The city will experiment with a new interactive budget consultation format on Oct. 15.
Based out of council chambers, the e-town hall will run from 6 to 8 p.m. and will include an overview of the budget process, timeline and key considerations; an interim summary of responses to the online budget survey; and budget questions from the public answered by city staff.
There are four ways members of the public can participate: online, by phone, in person or at the library.
Through the city's website, residents will be redirected to a webpage where they can view the live webcast and submit budget questions. Questions can also be submitted by calling the city between 5 and 8 p.m. and speaking to a customer service representative. For those who want to be in the thick of it, they can come down to city hall where staff will facilitate the collection and queuing of audience questions.
Those who don't have a computer or Internet access can also visit the Skylab at the Bob Harkins branch of the Prince George Public Library to watch the webcast as well as submit budget questions online between the hours of 6 and 8 p.m.
The interactive session will be moderated by Marleen Morris, associate director of UNBC's Community Development Institute. Members of council are expected to attend, but in an information gathering capacity. Questions will be directed to and answered by city staff.
The e-town hall format is modelled after an effort undertaken by the city of Nanaimo last year, which received a bronze award for Innovation Management from the Institute of Public Administration of Canada for their event.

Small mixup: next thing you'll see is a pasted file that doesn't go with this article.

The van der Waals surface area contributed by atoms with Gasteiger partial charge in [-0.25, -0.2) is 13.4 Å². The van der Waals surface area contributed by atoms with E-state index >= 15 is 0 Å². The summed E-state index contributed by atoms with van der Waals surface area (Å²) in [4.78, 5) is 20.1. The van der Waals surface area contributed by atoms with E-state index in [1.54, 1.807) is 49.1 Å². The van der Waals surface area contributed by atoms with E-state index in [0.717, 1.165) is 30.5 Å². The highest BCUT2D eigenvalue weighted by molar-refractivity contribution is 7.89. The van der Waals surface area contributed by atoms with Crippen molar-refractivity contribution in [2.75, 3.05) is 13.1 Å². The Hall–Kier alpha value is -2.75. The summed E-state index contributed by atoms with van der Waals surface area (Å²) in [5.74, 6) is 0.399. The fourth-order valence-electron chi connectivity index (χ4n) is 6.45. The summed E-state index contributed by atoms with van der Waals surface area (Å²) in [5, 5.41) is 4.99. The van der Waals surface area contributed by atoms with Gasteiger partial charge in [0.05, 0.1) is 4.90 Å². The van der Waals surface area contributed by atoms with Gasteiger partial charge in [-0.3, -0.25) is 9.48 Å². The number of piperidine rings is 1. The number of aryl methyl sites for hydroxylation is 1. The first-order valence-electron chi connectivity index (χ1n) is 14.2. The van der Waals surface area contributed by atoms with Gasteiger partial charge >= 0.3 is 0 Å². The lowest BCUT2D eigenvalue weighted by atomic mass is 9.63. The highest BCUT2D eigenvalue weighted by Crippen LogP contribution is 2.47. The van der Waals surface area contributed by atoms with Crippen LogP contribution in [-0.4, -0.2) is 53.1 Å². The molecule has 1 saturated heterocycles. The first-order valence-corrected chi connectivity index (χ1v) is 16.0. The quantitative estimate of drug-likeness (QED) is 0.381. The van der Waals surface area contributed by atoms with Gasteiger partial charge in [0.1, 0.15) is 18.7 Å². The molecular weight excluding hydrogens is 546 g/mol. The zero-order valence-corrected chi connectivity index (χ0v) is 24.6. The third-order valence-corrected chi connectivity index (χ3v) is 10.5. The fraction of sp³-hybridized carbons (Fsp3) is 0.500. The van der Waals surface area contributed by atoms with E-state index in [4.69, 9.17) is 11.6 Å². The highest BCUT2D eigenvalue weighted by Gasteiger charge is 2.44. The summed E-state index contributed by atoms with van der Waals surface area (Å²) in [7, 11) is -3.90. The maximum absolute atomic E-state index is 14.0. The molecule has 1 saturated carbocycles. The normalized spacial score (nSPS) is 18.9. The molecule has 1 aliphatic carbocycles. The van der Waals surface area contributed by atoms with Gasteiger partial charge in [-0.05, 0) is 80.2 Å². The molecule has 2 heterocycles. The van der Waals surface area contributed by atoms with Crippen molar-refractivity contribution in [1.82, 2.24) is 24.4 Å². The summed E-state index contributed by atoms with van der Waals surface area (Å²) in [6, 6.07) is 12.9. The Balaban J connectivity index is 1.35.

Traditionally, public input to the city's annual budget deliberations has been minimal. The e-town hall format has been introduced in the hopes of engaging a broader and more diverse cross section of residents in budget discussions.
During the 2013 budget process in February, an online survey asking residents to rate their satisfaction of 28 different services generated 270 responses. Only one person took advantage of the two public input opportunities during budget meetings.
The first council budget deliberation meeting is scheduled for Nov. 27.
Before the draft budget goes before council, staff have to make some adjustments to accommodate an unexpected $150,000 hit.
A recent report from the Municipal Pension Plan has highlighted a nearly $1.4 billion shortfall, requiring an increased contribution from communities provincewide.
The increase will be shared by employers and members, with both rates going up by 0.7 per cent of salary, effective July. 1, 2014.
"Today's dilemma is we need to find another $150,000 in the 2014 budget. We've given you a guideline of 2.5 per cent which you're working towards and now you need to add another $150,000. Are you adding or are you finding another 150 from somewhere else?" Mayor Shari Green asked during Monday's finance and audit committee meeting.
Financial planning manager Kris Dalio said senior staff will be having discussions about where the money is coming from. "It would be about a 0.13 per cent impact to the guideline," he said.